[ G. R. No. 7081, September 07, 1912 ]
THE UNITED STATES, PLAINTIFF AND APPELLEE, VS. TAN TENG, DEFENDANT AND APPELLANT.
D E C I S I O N
"That on or about September 15, 1910, and before the filing of this complaint, in the city of Manila, Philippine Islands, the said Tan Teng did willfully, unlawfully and criminally, and employing force, lie and have carnal intercourse with a certain Oliva Pacomio, a girl 7 years of age."
After hearing the evidence, the Honorable Charles S. Lobingier, judge, found the defendant guilty of the offense of abusos deshonestos, as" defined and punished under article 439 of the Penal Code, and sentenced him to be imprisoned for a period of 4 years 6 months and 11 days of prision correccional, and to pay the costs.
From that sentence the defendant appealed and made the following assignments of error in this court:
"I. The lower court erred in admitting the testimony of the physicians about having taken a certain substance from the body of the accused while he was confined in jail and regarding the chemical analysis made of the substance to demonstrate the physical condition of the accused with reference to a venereal disease.
"II. The lower court erred in holding that the complainant was suffering from a venereal disease produced by contact with a sick man.
"III. The court erred in hojding that the accused was suffering from a venereal disease.
"IV. The court erred in finding the accused guilty from the evidence."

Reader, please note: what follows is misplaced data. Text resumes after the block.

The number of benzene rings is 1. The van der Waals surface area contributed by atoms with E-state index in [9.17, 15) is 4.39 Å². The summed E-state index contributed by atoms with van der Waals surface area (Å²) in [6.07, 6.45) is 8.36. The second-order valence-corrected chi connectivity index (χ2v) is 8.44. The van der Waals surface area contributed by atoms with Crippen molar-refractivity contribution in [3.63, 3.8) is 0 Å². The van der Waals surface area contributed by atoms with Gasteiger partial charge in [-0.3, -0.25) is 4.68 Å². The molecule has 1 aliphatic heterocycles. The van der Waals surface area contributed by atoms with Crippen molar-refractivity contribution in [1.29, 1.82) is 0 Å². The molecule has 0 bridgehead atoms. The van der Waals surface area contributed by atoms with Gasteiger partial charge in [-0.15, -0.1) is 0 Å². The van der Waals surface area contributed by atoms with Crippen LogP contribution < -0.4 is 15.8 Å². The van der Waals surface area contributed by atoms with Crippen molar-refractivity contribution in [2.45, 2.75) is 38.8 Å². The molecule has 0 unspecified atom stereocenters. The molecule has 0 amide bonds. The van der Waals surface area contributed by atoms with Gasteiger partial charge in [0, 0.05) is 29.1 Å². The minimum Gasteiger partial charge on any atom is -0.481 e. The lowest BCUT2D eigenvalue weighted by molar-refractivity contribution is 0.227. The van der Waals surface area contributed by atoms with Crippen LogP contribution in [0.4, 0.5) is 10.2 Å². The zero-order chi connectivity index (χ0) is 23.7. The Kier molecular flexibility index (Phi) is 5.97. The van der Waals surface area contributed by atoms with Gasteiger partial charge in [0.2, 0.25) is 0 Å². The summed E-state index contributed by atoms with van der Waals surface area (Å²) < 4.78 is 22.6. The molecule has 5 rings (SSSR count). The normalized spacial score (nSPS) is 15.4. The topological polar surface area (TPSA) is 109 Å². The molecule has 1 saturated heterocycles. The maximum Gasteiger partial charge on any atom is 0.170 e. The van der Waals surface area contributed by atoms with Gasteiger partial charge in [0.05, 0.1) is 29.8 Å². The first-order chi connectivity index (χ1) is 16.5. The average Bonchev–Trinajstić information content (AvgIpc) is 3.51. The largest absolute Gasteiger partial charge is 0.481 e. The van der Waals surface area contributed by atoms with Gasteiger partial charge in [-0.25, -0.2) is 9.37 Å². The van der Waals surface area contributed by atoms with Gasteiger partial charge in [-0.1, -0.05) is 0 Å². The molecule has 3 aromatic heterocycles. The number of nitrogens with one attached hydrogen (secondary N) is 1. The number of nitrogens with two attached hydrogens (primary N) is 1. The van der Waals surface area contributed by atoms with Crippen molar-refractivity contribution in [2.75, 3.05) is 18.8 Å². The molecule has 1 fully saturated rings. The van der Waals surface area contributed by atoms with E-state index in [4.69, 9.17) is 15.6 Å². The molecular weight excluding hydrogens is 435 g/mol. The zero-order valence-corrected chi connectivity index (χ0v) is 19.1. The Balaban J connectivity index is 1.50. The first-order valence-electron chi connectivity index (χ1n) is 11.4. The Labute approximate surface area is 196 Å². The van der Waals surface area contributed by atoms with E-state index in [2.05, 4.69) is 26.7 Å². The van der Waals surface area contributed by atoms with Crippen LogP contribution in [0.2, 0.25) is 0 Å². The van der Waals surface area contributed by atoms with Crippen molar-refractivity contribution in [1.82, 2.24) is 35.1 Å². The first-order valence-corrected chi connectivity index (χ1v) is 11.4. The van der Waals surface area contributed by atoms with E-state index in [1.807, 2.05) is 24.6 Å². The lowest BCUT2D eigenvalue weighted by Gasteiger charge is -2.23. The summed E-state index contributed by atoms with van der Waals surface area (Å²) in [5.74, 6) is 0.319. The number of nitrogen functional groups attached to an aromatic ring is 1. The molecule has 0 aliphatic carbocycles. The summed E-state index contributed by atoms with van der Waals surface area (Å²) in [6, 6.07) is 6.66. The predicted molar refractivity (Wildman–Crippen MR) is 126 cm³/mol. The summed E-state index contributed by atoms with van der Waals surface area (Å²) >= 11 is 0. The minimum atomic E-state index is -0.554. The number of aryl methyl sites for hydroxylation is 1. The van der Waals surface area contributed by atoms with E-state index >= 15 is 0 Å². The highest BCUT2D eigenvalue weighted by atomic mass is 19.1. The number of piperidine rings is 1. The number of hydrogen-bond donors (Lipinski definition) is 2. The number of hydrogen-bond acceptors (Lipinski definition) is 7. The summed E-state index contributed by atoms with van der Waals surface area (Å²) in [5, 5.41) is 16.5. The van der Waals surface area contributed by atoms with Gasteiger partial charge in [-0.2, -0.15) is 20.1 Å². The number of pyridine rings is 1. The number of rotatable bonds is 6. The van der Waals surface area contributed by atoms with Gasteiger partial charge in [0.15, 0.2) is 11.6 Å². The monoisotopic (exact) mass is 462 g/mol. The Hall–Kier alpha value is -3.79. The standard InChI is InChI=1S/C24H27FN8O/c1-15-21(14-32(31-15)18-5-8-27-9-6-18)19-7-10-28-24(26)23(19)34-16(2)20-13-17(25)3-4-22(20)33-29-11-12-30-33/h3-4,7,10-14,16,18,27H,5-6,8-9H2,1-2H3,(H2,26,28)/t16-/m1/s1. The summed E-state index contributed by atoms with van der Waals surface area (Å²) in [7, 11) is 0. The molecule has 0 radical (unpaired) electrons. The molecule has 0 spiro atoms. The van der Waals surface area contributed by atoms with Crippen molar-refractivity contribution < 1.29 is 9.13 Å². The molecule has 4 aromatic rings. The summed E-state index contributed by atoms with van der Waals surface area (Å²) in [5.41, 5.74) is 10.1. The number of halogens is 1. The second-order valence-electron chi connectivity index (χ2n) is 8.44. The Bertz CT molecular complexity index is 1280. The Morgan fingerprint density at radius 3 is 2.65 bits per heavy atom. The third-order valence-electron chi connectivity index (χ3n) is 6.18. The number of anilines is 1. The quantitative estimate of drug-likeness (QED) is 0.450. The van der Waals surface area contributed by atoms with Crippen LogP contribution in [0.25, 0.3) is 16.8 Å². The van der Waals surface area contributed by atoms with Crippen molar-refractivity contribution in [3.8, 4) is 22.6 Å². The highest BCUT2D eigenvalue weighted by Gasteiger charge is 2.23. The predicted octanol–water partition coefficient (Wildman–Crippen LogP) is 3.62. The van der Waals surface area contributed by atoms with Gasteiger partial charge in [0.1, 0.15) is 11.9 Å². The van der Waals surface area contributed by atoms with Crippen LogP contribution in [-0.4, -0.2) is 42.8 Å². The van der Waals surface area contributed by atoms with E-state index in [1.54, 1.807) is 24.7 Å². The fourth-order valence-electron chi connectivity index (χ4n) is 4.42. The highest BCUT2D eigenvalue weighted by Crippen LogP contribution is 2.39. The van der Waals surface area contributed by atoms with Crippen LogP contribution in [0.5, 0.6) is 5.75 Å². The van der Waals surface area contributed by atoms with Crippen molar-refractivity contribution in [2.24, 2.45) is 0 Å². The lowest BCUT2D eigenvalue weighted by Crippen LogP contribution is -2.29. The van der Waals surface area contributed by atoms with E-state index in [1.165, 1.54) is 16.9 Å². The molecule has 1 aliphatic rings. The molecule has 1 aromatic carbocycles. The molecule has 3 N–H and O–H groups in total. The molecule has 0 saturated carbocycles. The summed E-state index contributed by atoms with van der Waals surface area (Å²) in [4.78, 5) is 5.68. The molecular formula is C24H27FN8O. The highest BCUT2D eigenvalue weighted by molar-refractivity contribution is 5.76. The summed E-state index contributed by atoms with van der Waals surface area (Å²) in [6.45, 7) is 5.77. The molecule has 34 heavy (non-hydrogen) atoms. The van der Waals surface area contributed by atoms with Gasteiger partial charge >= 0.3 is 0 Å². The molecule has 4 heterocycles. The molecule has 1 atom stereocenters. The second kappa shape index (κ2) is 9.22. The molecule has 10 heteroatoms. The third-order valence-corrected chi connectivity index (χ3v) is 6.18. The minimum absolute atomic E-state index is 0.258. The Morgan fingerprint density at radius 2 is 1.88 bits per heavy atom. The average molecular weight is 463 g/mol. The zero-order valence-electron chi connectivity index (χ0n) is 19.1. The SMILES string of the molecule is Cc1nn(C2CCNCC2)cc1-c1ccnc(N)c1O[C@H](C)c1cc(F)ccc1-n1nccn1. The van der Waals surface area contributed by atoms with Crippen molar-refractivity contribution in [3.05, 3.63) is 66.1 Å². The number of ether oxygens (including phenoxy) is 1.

From an examination of the record it appears that the offended party, Oliva Pacomio, a girl seven years of age, was, on the 15th day of September, 1910, staying in the house, of her sister, located on Ilang-Ilang Street, in the city of Manila; that on said day a number of Chinamen were gambling in or near the said house; that some of said Chinamen had been in the habit of visiting the house of the sister of the offended party; that Oliva Pacomio, on the day in question, after having taken a bath, returned to her room; that the defendant followed her into her room and asked her for some face powder, which she gave him; that after using some of the face powder upon his private parts, he threw the said Oliva upon the floor, placing his private parts upon hers, and remained in that position for some little time. Several days later, perhaps a week or two, the sister of Oliva Pacomio discovered that the latter was suffering from a venereal disease known as gonorrhea. It was at the time of this discovery that Oliva related to her sister what had happened upon the morning of the 15th of September. The sister at once put on foot an investigation to find the Chinaman. A number of Chinamen were collected together. Oliva was called upon to identify the one who had abused her. The defendant was not present at first. Later he arrived and Oliva identified him at once as the one who had attempted to violate her.